How one university is supporting new parents among its staff

One university is taking steps to be more parent-friendly, Colleen Flaherty writes for Inside Higher Ed.

Shenandoah University noticed that parents were having a tough time with the transition back to work after maternity or paternity leave, says Bob Keasler, VP for finance and administration at Shenandoah.

Officials decided to set up a formal transition period for parents. Now, the university allows employees to bring their infants, up to three months of age, to work with them regularly. Older children can also be brought to work on an infrequent basis if, for example, the babysitter cancels at the last minute.

More than a quarter of undergrads are also parents

Tracy Fitzsimmons, president of Shenandoah, says she regularly brought her twin children to campus when she first became president. Now she wants others to be able to do the same. "At Shenandoah, we talk about being a university family, and families help each other out when other child care options fall through."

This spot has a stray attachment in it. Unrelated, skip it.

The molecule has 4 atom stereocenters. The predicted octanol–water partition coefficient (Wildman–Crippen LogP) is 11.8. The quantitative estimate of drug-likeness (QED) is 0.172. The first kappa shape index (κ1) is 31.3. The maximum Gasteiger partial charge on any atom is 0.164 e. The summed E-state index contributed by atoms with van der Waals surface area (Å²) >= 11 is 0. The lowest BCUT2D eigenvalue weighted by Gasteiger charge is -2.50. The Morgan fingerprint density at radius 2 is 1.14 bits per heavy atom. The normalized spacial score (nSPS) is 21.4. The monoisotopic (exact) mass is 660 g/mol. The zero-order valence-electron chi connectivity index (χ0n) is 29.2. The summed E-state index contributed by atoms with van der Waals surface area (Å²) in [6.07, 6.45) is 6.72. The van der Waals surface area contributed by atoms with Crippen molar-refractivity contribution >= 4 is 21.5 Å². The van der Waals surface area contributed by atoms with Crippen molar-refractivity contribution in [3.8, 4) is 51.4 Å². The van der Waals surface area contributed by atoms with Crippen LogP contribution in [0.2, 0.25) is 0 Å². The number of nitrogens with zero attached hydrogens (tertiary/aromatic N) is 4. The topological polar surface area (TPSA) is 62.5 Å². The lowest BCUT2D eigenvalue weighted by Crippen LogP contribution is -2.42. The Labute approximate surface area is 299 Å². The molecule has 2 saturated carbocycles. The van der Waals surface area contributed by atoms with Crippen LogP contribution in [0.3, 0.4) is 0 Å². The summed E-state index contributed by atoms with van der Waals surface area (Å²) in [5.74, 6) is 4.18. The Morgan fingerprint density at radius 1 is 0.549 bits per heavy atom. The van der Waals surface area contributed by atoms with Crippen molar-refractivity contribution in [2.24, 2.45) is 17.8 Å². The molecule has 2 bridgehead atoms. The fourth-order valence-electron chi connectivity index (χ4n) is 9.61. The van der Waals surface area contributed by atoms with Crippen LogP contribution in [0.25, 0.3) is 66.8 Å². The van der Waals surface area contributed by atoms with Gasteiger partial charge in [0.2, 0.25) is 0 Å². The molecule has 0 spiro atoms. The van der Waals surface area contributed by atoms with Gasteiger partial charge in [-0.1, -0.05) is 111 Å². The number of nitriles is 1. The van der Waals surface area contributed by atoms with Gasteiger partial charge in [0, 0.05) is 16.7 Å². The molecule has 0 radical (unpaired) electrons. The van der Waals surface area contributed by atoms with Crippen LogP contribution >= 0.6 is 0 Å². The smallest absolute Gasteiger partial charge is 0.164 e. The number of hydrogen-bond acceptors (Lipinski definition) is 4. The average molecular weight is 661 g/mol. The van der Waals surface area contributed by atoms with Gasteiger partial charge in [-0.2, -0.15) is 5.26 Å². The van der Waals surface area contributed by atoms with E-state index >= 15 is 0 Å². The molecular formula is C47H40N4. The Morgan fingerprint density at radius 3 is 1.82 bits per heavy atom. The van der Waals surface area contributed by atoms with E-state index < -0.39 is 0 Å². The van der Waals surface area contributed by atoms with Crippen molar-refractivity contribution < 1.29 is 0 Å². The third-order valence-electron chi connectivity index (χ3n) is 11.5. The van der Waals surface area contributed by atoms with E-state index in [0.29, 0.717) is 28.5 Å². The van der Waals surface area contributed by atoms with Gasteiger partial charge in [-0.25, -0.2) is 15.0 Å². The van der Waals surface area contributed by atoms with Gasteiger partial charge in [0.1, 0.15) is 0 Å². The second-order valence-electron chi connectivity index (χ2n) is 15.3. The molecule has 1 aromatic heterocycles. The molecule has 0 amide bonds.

Megan Bureau, director of clinical education and assistant professor physical therapy at Shenandoah, says she is excited about the new policy because she is expecting her second child soon. She says the policy has been unofficial practice previously, she's thankful that it's now in writing.

Having a policy that allows infants to come to work with parents is actually good for productivity, according to Hilary Rau, a staff attorney at the Center for WorkLife Law at the University of California's Hastings College of the Law. Instead of taking a full day off work, parents can bring their children to the office instead (Flaherty, Inside Higher Ed, 8/29).

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